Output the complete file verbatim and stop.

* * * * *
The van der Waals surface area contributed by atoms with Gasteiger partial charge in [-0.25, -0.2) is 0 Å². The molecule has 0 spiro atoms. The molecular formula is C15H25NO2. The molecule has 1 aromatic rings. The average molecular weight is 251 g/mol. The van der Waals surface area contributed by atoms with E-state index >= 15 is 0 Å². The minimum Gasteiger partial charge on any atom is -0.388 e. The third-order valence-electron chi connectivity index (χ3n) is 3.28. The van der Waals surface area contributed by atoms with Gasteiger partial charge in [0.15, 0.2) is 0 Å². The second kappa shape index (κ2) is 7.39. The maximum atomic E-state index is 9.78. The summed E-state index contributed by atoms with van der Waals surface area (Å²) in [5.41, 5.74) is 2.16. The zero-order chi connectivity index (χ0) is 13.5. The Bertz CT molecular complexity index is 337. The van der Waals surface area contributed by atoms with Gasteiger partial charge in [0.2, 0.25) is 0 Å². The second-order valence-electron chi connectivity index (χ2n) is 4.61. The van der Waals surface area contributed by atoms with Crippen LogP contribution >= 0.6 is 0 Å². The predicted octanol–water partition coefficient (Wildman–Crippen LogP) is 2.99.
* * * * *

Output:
The van der Waals surface area contributed by atoms with Gasteiger partial charge in [-0.25, -0.2) is 0 Å². The molecule has 0 spiro atoms. The molecular formula is C15H25NO2. The molecule has 1 aromatic rings. The average molecular weight is 251 g/mol. The van der Waals surface area contributed by atoms with E-state index >= 15 is 0 Å². The minimum Gasteiger partial charge on any atom is -0.388 e. The third-order valence-electron chi connectivity index (χ3n) is 3.28. The van der Waals surface area contributed by atoms with Gasteiger partial charge in [0.15, 0.2) is 0 Å². The second kappa shape index (κ2) is 7.39. The maximum atomic E-state index is 9.78. The summed E-state index contributed by atoms with van der Waals surface area (Å²) in [5.41, 5.74) is 2.16. The zero-order chi connectivity index (χ0) is 13.5. The Bertz CT molecular complexity index is 337. The van der Waals surface area contributed by atoms with Gasteiger partial charge in [0.2, 0.25) is 0 Å². The second-order valence-electron chi connectivity index (χ2n) is 4.61. The van der Waals surface area contributed by atoms with Crippen LogP contribution >= 0.6 is 0 Å². The predicted octanol–water partition coefficient (Wildman–Crippen LogP) is 2.99.